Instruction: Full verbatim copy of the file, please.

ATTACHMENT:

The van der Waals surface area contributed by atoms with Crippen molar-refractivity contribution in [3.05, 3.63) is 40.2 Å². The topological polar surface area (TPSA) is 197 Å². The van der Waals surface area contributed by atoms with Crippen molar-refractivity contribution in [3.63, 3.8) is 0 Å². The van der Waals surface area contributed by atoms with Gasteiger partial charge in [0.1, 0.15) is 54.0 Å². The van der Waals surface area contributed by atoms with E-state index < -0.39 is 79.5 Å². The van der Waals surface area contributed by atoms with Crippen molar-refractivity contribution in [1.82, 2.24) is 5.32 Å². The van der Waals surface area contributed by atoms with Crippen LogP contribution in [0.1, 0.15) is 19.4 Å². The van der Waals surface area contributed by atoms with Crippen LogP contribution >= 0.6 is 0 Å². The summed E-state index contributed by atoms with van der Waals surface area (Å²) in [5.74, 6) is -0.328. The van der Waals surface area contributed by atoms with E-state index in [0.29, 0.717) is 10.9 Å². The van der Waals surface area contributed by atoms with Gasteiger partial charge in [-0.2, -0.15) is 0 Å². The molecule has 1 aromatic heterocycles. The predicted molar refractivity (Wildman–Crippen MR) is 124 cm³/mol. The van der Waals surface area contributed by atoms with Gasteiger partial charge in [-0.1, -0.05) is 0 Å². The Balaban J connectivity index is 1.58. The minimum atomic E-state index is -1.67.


The van der Waals surface area contributed by atoms with Crippen molar-refractivity contribution in [3.05, 3.63) is 40.2 Å². The topological polar surface area (TPSA) is 197 Å². The van der Waals surface area contributed by atoms with Crippen molar-refractivity contribution in [3.63, 3.8) is 0 Å². The van der Waals surface area contributed by atoms with Gasteiger partial charge in [0.1, 0.15) is 54.0 Å². The van der Waals surface area contributed by atoms with E-state index < -0.39 is 79.5 Å². The van der Waals surface area contributed by atoms with Crippen molar-refractivity contribution in [1.82, 2.24) is 5.32 Å². The van der Waals surface area contributed by atoms with Crippen LogP contribution in [0.1, 0.15) is 19.4 Å². The van der Waals surface area contributed by atoms with Crippen LogP contribution >= 0.6 is 0 Å². The summed E-state index contributed by atoms with van der Waals surface area (Å²) in [5.74, 6) is -0.328. The van der Waals surface area contributed by atoms with E-state index in [0.29, 0.717) is 10.9 Å². The van der Waals surface area contributed by atoms with Gasteiger partial charge in [-0.2, -0.15) is 0 Å². The molecule has 1 aromatic heterocycles. The predicted molar refractivity (Wildman–Crippen MR) is 124 cm³/mol. The van der Waals surface area contributed by atoms with Gasteiger partial charge in [-0.1, -0.05) is 0 Å². The Balaban J connectivity index is 1.58. The minimum atomic E-state index is -1.67.